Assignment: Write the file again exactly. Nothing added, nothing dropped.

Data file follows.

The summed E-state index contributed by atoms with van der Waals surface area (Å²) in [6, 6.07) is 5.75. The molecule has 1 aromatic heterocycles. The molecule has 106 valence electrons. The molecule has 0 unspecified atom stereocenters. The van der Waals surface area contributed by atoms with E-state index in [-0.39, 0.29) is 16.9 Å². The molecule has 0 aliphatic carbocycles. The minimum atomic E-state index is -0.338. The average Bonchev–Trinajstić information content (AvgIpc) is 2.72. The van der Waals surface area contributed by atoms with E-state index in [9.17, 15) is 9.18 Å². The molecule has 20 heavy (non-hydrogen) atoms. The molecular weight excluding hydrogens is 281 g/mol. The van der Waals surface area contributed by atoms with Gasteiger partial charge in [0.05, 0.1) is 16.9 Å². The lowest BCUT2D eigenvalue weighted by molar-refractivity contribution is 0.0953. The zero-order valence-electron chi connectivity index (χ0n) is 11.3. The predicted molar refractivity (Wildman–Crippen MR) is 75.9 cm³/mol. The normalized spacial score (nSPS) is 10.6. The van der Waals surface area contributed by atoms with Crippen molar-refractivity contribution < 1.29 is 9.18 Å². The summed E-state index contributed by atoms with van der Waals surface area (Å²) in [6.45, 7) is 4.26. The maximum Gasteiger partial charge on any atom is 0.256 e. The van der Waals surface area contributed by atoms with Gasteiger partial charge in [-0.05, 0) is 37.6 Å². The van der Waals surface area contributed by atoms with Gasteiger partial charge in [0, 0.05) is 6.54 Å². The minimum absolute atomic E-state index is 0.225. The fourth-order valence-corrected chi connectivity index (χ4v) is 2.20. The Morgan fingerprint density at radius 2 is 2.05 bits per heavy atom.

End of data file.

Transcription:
The summed E-state index contributed by atoms with van der Waals surface area (Å²) in [6, 6.07) is 5.75. The molecule has 1 aromatic heterocycles. The molecule has 106 valence electrons. The molecule has 0 unspecified atom stereocenters. The van der Waals surface area contributed by atoms with E-state index in [-0.39, 0.29) is 16.9 Å². The molecule has 0 aliphatic carbocycles. The minimum atomic E-state index is -0.338. The average Bonchev–Trinajstić information content (AvgIpc) is 2.72. The van der Waals surface area contributed by atoms with E-state index in [9.17, 15) is 9.18 Å². The molecule has 20 heavy (non-hydrogen) atoms. The molecular weight excluding hydrogens is 281 g/mol. The van der Waals surface area contributed by atoms with Gasteiger partial charge in [0.05, 0.1) is 16.9 Å². The lowest BCUT2D eigenvalue weighted by molar-refractivity contribution is 0.0953. The zero-order valence-electron chi connectivity index (χ0n) is 11.3. The predicted molar refractivity (Wildman–Crippen MR) is 75.9 cm³/mol. The normalized spacial score (nSPS) is 10.6. The van der Waals surface area contributed by atoms with Crippen molar-refractivity contribution < 1.29 is 9.18 Å². The summed E-state index contributed by atoms with van der Waals surface area (Å²) in [6.45, 7) is 4.26. The maximum Gasteiger partial charge on any atom is 0.256 e. The van der Waals surface area contributed by atoms with Gasteiger partial charge in [-0.05, 0) is 37.6 Å². The van der Waals surface area contributed by atoms with Gasteiger partial charge in [0, 0.05) is 6.54 Å². The minimum absolute atomic E-state index is 0.225. The fourth-order valence-corrected chi connectivity index (χ4v) is 2.20. The Morgan fingerprint density at radius 2 is 2.05 bits per heavy atom.